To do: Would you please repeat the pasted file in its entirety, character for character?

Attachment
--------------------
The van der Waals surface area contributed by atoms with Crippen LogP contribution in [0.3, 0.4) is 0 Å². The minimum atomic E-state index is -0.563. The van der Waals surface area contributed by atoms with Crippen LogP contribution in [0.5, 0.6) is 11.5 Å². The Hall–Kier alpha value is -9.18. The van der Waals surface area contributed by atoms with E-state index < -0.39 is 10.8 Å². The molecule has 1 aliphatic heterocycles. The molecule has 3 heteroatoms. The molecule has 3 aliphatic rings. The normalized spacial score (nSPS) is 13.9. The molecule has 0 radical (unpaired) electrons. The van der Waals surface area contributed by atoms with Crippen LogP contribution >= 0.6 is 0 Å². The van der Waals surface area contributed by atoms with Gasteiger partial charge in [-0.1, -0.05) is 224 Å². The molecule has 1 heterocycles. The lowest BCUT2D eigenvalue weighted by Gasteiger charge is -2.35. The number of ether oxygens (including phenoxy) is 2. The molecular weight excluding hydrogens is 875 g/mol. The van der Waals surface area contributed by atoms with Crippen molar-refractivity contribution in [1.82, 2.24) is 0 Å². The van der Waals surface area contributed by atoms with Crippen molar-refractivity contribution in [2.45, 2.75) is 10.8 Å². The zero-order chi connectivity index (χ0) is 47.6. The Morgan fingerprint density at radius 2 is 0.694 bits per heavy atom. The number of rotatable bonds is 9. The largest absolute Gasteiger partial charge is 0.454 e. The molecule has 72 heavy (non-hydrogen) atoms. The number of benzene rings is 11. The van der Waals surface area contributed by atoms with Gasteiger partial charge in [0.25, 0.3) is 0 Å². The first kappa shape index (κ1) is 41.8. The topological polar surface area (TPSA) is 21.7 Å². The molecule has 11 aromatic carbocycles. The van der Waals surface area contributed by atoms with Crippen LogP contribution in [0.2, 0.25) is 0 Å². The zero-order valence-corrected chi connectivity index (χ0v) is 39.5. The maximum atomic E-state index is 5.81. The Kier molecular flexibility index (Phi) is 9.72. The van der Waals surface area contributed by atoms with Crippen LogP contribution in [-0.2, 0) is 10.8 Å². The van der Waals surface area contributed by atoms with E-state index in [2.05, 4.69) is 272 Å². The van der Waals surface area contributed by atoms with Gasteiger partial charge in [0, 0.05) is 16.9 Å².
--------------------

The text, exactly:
The van der Waals surface area contributed by atoms with Crippen LogP contribution in [0.3, 0.4) is 0 Å². The minimum atomic E-state index is -0.563. The van der Waals surface area contributed by atoms with Crippen LogP contribution in [0.5, 0.6) is 11.5 Å². The Hall–Kier alpha value is -9.18. The van der Waals surface area contributed by atoms with E-state index < -0.39 is 10.8 Å². The molecule has 1 aliphatic heterocycles. The molecule has 3 heteroatoms. The molecule has 3 aliphatic rings. The normalized spacial score (nSPS) is 13.9. The molecule has 0 radical (unpaired) electrons. The van der Waals surface area contributed by atoms with Crippen LogP contribution >= 0.6 is 0 Å². The van der Waals surface area contributed by atoms with Gasteiger partial charge in [-0.1, -0.05) is 224 Å². The molecule has 1 heterocycles. The lowest BCUT2D eigenvalue weighted by Gasteiger charge is -2.35. The number of ether oxygens (including phenoxy) is 2. The molecular weight excluding hydrogens is 875 g/mol. The van der Waals surface area contributed by atoms with Crippen molar-refractivity contribution in [1.82, 2.24) is 0 Å². The van der Waals surface area contributed by atoms with Crippen molar-refractivity contribution in [2.45, 2.75) is 10.8 Å². The zero-order chi connectivity index (χ0) is 47.6. The Morgan fingerprint density at radius 2 is 0.694 bits per heavy atom. The number of rotatable bonds is 9. The largest absolute Gasteiger partial charge is 0.454 e. The molecule has 72 heavy (non-hydrogen) atoms. The number of benzene rings is 11. The van der Waals surface area contributed by atoms with Gasteiger partial charge in [0.25, 0.3) is 0 Å². The first kappa shape index (κ1) is 41.8. The topological polar surface area (TPSA) is 21.7 Å². The molecule has 11 aromatic carbocycles. The van der Waals surface area contributed by atoms with Crippen LogP contribution in [0.2, 0.25) is 0 Å². The zero-order valence-corrected chi connectivity index (χ0v) is 39.5. The maximum atomic E-state index is 5.81. The Kier molecular flexibility index (Phi) is 9.72. The van der Waals surface area contributed by atoms with Crippen LogP contribution in [-0.2, 0) is 10.8 Å². The van der Waals surface area contributed by atoms with E-state index in [2.05, 4.69) is 272 Å². The van der Waals surface area contributed by atoms with Gasteiger partial charge in [0, 0.05) is 16.9 Å².